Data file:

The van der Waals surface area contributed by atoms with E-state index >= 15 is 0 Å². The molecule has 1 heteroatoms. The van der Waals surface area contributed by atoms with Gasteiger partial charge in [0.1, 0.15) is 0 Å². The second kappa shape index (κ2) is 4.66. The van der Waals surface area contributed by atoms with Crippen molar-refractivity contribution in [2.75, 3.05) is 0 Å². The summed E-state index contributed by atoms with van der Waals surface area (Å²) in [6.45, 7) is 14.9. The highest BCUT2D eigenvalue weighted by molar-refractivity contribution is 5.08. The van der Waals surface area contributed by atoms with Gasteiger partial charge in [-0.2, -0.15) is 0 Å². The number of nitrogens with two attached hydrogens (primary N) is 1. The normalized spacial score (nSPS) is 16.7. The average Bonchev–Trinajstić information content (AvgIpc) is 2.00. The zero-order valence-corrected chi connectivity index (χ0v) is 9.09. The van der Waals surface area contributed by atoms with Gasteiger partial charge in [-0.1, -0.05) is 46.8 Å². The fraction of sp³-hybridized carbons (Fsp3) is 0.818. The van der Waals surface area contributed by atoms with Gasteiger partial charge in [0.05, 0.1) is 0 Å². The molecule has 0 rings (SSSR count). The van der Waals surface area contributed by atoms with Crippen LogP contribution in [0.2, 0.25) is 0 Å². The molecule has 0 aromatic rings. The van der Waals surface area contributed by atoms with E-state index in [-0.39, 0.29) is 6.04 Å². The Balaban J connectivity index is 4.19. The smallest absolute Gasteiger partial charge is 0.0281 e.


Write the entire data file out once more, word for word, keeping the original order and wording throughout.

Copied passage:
The van der Waals surface area contributed by atoms with E-state index >= 15 is 0 Å². The molecule has 1 heteroatoms. The van der Waals surface area contributed by atoms with Gasteiger partial charge in [0.1, 0.15) is 0 Å². The second kappa shape index (κ2) is 4.66. The van der Waals surface area contributed by atoms with Crippen molar-refractivity contribution in [2.75, 3.05) is 0 Å². The summed E-state index contributed by atoms with van der Waals surface area (Å²) in [6.45, 7) is 14.9. The highest BCUT2D eigenvalue weighted by molar-refractivity contribution is 5.08. The van der Waals surface area contributed by atoms with Gasteiger partial charge in [-0.2, -0.15) is 0 Å². The number of nitrogens with two attached hydrogens (primary N) is 1. The normalized spacial score (nSPS) is 16.7. The average Bonchev–Trinajstić information content (AvgIpc) is 2.00. The zero-order valence-corrected chi connectivity index (χ0v) is 9.09. The van der Waals surface area contributed by atoms with Gasteiger partial charge in [-0.1, -0.05) is 46.8 Å². The fraction of sp³-hybridized carbons (Fsp3) is 0.818. The van der Waals surface area contributed by atoms with Gasteiger partial charge in [0.05, 0.1) is 0 Å². The molecule has 0 rings (SSSR count). The van der Waals surface area contributed by atoms with Crippen LogP contribution in [0.2, 0.25) is 0 Å². The molecule has 0 aromatic rings. The van der Waals surface area contributed by atoms with E-state index in [-0.39, 0.29) is 6.04 Å². The Balaban J connectivity index is 4.19. The smallest absolute Gasteiger partial charge is 0.0281 e.